Wed. Jul 17th, 2024

By Ann Marie Ryan, Michigan State University

Experts see increasing diversity among police as a key solution to reducing racial bias in traffic stops, arrest rates and officer-involved shootings.

The Michigan State Police force is predominantly white and male.
Doug Coombe

But while police agencies have invested in recruiting more racial minorities and women, progress in diversifying police forces has been slower than the public wants.

As a researcher who works with police agencies to improve their hiring processes, I’m always looking for insights into how to accelerate this progress.

Retention is key

One important strategy focuses on retaining recruits throughout the training period. After all, recruiting diverse trainees means little if they never graduate from the academy and start police work.

To learn more about why some trainees drop out, my co-authors and I examined 88 years’ worth of data on attrition from the academy that trains troopers for the Michigan State Police.

Our main finding is that attrition in Michigan is strongly related to economic trends, with the number of dropouts rising when the overall economy is thriving. However, we also saw higher attrition rates for women and ethnic and racial minorities who started training between 2001 and 2022. This was accompanied by a noticeable rise in attrition across all groups starting around 2014.

Losing these candidates has had an effect. The Michigan State Police reported that as of February 2024, its sworn trooper workforce was 90% white in a state that is 77% white.

The Michigan State Police has long struggled to maintain a diverse workforce. It hired its first Black trooper in 1967, but it operated under a consent decree – a court-ordered plan for addressing findings of discrimination – from 1977 until 1993, with the trend of declining diversity being a point of concern for the past decade.

Beyond struggling with diversification, many police agencies face critical staffing shortages, with a 19.6% decline in officers in Michigan from 2001 to 2023. Staffing shortages require current troopers to work long hours, leading to greater burnout and potentially slower response times. While there is some evidence that hiring may have increased in the past year, challenges remain.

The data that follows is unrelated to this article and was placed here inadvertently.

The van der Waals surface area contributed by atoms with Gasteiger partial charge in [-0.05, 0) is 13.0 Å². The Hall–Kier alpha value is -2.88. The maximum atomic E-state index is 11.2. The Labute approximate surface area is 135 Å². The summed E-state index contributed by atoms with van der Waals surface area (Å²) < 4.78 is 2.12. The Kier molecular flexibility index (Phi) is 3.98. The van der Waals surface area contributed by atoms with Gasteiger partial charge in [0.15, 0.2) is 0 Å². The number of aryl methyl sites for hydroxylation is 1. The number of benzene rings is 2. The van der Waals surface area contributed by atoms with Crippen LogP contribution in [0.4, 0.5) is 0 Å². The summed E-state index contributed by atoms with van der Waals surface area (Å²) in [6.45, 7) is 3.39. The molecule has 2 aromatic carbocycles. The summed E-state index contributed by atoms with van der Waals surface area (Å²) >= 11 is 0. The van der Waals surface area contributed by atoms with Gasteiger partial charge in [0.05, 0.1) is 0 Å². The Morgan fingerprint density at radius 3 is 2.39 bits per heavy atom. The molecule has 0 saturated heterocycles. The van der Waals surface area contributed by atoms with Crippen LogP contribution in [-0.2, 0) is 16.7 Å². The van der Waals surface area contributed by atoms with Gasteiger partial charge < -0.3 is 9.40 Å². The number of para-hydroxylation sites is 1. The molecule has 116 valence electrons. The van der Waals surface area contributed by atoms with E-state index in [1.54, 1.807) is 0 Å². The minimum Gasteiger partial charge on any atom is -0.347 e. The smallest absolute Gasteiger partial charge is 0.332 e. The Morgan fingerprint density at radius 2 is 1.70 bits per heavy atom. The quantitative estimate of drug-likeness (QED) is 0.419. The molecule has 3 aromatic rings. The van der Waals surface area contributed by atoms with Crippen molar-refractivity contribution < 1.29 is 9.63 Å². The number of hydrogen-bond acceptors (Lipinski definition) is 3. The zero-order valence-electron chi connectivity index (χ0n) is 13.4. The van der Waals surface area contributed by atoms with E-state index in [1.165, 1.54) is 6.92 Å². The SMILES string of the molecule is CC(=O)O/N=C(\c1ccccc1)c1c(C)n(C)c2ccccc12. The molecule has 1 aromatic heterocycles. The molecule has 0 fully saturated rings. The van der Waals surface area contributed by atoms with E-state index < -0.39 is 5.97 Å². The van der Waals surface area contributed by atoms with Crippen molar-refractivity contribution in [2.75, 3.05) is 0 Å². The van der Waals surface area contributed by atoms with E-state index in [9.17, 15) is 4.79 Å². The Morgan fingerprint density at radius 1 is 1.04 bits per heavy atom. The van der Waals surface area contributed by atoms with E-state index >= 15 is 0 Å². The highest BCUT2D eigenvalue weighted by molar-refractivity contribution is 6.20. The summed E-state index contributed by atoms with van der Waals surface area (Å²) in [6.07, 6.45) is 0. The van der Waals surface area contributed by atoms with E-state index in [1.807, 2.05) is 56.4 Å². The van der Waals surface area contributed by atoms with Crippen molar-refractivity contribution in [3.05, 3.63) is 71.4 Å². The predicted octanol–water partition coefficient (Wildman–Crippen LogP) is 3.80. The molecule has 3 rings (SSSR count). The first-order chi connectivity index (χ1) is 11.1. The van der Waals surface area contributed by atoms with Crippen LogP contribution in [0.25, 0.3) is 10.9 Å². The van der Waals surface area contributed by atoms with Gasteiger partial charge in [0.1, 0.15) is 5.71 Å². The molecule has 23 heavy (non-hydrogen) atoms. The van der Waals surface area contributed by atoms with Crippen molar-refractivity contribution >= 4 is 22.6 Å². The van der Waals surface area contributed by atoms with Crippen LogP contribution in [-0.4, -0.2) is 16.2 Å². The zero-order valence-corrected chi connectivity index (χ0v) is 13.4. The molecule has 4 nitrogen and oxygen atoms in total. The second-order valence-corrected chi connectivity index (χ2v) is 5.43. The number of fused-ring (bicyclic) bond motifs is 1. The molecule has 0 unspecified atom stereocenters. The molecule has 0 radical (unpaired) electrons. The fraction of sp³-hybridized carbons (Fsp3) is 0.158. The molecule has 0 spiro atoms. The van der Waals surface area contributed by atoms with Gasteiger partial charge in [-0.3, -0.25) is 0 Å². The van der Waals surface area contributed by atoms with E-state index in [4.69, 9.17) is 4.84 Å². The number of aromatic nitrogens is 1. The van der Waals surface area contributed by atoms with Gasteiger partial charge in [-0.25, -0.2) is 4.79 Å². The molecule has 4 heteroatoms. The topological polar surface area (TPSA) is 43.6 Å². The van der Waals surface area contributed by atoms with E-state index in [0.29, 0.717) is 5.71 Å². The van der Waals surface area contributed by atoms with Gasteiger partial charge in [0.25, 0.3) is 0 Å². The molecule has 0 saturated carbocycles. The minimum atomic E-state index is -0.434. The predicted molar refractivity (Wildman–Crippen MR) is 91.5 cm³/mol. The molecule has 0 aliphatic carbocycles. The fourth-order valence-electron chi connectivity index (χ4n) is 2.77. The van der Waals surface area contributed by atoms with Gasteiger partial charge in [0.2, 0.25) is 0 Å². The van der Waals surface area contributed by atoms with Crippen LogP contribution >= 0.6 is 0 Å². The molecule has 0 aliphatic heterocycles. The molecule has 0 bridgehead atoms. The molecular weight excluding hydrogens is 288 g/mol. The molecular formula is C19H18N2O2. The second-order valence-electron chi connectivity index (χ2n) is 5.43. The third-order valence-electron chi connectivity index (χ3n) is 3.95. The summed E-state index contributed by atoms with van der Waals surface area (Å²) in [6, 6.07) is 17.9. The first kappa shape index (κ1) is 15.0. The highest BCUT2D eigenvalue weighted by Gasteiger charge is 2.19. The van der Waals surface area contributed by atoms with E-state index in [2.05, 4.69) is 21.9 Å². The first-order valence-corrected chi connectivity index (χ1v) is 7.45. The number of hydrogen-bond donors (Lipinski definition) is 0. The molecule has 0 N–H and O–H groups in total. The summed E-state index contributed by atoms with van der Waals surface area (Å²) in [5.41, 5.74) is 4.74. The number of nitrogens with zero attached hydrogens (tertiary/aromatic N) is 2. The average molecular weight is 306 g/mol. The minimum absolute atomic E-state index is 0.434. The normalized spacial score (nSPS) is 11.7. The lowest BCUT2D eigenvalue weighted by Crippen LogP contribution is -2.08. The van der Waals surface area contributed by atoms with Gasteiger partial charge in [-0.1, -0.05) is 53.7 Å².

So how can recruiters ensure that minorities and women complete police training and make the transition to trooper?

Police work is complex

To answer that question, it helps to consider what police work requires.

An effective police officer needs extensive knowledge, skills and abilities. They must master legal procedures, make quick decisions and handle stress while maintaining integrity and empathy. They need excellent verbal communication and interpersonal skills. They must de-escalate violence and comfort the traumatized.

Physical strength and fitness are essential for disarming threats and rescuing the injured.

Psychological health is crucial, especially given the heightened focus on preventing police brutality. Police forces must maintain high standards, even during workforce shortages.

In research with the Michigan State Police, my colleagues and I found that many recruits express “culture shock” regarding the job’s demands.

Police officer speaks with two young girls.
A more diverse police workforce begins with retaining recruits throughout the training period.
Richard Hutchings/Getty

Family concerns about the danger of the job and the realities of night shifts and working holidays contribute to a lack of willingness of many people to apply or remain in training.

Research also finds that ethnic and racial minorities are less likely to have family and friends who have been police and thus have less insider knowledge of what the job entails.